Iceland Reforming its Constitution Via Facebook

Iceland Reforming its Constitution Via Facebook
A 25-person committee working on the new Magna Carta receives citizens’ proposals over the Web
El País: Islandia reforma la Constitución vía Facebook
June 27, 2011

Bob Tackett, via Facebook: “You could put something in the new Icelandic Constitution about extraterrestrials. That would probably be a first.” This is one of the comments from well-wishers. Patrick Donnelly’s proposal: “Every citizen will automatically have a savings account in a national bank tied to his identification document.” It could happen. A 25-person assembly elected from 522 Icelanders age 18 and over are working against the clock to finish a reform of the Constitution of Iceland before the end of July. The current document is a replica of the Danish Constitution of 1944, the only difference being that the word “president” was substituted for “king”, and it became a major target for protestors during the 2008 financial crisis. The reform committee is receiving suggestions from its citizens over the Web (Facebook, Twitter, YouTube, and Flicker), which is exactly what it wants.

“If we don’t have the citizens participate now,” said committee member Katrin Oddsdóttir in a phone conversation, “They won’t feel a sense of ownership toward the new document.” The bank collapses of 2008 put Iceland on the ropes. Rejection of the social contract, represented every Saturday of that fall in protests in front of Parliament in Reykjavic, pushed out the government, forced an advance election, and opened the door to constitutional reform. A National Forum of 950 elected officers produced the 700-page document which the assembly, and web-surfing citizens, are now refining.

Live Debates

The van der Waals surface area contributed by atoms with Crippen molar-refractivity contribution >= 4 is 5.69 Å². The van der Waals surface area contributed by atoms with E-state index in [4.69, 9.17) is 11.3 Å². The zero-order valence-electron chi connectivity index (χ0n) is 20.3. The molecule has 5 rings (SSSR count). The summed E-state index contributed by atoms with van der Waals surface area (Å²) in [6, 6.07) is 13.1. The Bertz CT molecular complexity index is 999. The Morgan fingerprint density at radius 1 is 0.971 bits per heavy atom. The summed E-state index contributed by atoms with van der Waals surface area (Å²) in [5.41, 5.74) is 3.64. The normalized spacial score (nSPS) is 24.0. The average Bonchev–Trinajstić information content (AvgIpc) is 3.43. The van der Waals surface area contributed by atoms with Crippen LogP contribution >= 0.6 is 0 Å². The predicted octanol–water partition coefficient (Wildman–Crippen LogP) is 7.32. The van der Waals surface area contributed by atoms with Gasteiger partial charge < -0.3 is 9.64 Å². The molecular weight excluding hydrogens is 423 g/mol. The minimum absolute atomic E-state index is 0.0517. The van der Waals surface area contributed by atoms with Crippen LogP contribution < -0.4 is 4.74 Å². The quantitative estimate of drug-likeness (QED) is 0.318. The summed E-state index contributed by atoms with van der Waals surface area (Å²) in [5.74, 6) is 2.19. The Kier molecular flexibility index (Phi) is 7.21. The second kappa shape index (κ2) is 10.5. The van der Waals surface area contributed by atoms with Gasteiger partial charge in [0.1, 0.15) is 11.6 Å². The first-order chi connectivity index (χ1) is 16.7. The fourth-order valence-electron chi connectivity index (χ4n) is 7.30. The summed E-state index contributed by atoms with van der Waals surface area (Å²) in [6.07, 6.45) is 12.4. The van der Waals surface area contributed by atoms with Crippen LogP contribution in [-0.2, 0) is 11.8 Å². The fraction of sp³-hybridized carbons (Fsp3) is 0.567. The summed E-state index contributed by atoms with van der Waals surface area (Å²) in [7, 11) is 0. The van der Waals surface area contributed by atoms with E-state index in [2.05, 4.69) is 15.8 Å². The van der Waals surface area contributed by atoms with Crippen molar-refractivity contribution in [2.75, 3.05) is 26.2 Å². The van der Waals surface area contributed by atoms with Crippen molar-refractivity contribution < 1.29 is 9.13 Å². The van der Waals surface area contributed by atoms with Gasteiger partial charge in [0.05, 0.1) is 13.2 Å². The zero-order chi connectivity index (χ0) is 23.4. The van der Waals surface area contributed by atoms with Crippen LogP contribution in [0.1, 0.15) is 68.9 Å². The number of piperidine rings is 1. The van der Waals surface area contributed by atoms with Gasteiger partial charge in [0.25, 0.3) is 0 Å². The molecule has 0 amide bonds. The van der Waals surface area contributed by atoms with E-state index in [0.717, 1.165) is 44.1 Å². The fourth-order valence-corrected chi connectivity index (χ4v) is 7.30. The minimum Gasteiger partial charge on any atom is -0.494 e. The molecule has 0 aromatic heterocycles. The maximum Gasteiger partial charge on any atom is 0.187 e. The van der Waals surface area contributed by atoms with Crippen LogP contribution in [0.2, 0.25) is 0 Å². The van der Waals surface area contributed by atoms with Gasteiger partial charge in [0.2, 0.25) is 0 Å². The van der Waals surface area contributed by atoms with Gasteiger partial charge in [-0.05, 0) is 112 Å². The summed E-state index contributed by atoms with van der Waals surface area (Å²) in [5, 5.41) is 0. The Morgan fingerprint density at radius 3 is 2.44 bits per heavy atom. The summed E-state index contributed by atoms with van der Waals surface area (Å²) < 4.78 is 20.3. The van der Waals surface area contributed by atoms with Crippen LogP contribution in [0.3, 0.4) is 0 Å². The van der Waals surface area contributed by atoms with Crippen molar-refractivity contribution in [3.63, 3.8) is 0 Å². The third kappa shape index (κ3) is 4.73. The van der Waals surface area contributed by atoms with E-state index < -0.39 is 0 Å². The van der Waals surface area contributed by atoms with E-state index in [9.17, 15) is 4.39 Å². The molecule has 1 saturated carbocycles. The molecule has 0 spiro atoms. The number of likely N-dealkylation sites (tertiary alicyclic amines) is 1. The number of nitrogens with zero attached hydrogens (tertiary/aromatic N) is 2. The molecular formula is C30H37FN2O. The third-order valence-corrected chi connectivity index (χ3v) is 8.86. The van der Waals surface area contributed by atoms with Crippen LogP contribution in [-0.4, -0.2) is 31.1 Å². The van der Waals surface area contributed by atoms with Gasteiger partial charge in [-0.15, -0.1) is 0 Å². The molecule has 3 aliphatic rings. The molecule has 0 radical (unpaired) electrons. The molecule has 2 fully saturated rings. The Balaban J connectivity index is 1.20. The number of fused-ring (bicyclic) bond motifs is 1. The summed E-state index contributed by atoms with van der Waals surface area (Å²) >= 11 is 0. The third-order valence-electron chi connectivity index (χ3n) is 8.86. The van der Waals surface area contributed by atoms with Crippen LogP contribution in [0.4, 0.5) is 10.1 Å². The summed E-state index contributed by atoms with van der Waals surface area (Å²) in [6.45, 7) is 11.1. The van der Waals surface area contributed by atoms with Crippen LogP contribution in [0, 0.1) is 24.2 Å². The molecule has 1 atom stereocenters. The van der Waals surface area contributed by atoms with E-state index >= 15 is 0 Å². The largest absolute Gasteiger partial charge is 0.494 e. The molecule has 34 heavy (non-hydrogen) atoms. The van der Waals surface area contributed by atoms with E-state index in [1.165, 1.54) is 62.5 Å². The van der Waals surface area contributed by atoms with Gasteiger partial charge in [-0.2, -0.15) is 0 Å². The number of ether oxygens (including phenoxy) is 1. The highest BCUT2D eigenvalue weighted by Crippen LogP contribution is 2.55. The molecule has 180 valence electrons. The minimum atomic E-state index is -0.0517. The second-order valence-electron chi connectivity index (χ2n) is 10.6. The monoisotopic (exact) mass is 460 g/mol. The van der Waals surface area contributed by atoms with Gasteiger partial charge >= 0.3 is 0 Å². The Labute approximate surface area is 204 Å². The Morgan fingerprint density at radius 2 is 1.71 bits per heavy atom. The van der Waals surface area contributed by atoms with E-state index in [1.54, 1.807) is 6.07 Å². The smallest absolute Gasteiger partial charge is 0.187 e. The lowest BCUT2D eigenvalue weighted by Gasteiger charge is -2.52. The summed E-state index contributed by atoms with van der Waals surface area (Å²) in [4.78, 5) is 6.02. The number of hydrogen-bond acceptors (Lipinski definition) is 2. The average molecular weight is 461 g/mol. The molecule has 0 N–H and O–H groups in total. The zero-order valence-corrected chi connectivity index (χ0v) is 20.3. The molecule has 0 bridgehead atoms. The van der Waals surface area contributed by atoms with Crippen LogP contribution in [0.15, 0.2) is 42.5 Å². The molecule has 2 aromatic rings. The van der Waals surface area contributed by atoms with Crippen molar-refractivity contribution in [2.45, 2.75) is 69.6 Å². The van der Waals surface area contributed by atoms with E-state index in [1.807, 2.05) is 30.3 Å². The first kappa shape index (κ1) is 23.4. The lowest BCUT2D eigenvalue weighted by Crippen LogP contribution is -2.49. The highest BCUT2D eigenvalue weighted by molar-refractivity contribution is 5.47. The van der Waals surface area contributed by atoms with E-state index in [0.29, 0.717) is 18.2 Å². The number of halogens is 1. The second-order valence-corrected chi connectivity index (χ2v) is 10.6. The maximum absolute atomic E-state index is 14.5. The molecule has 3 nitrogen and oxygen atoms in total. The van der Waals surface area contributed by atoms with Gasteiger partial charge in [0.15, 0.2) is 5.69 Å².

“We were afraid the participants would be rude,” said Oddsdóttir, “But they haevn’t been; rather, they’ve had great respect and concern for the process.” That process is the following: the assembly has opened an official website in Icelandic and English. Citizens can read its contents and send their own proposals or comment on those that have already been posted on an embedded Facebook page (which has been the primary channel of discussion; the site’s public profiles on the Web and Twitter have also sparked foreigners’ interest in the initiative). A computer regulates the flow of the information, an editor the contents. Every Thursday, the assembly reunites and debates the Internauts’ contributions to Democracy 2.0 on a live web feed.

According to Oddsdóttir’s data, the constitutional reform project has already received around 2000 comments, a not insignificant number given the country only has 320,000 residents (two thirds of whom have Facebook profiles). It has established a new model of societal response to crisis. Four themes, among many others, distinguish themselves in the open political dialogue over the web between the assembly and the citizens: the role of religion, the separation of legislative and executive power, animal protection, and care for the environment.

Six weeks away from the constitutional assembly’s deadline, the approval method is not very clear. Regardless, the assembly has pledged to present a document which includes the citizens’ new ideas and amendments. After that, there will be a national referendum and, if it passes, a vote by the Icelandic Parliament. The channel is open this very moment, still accumulating messages from within Iceland and without. “If I could say one thing I’ve learned over the last two months,” said Oddsdóttir, “It’s that you can trust the people.”

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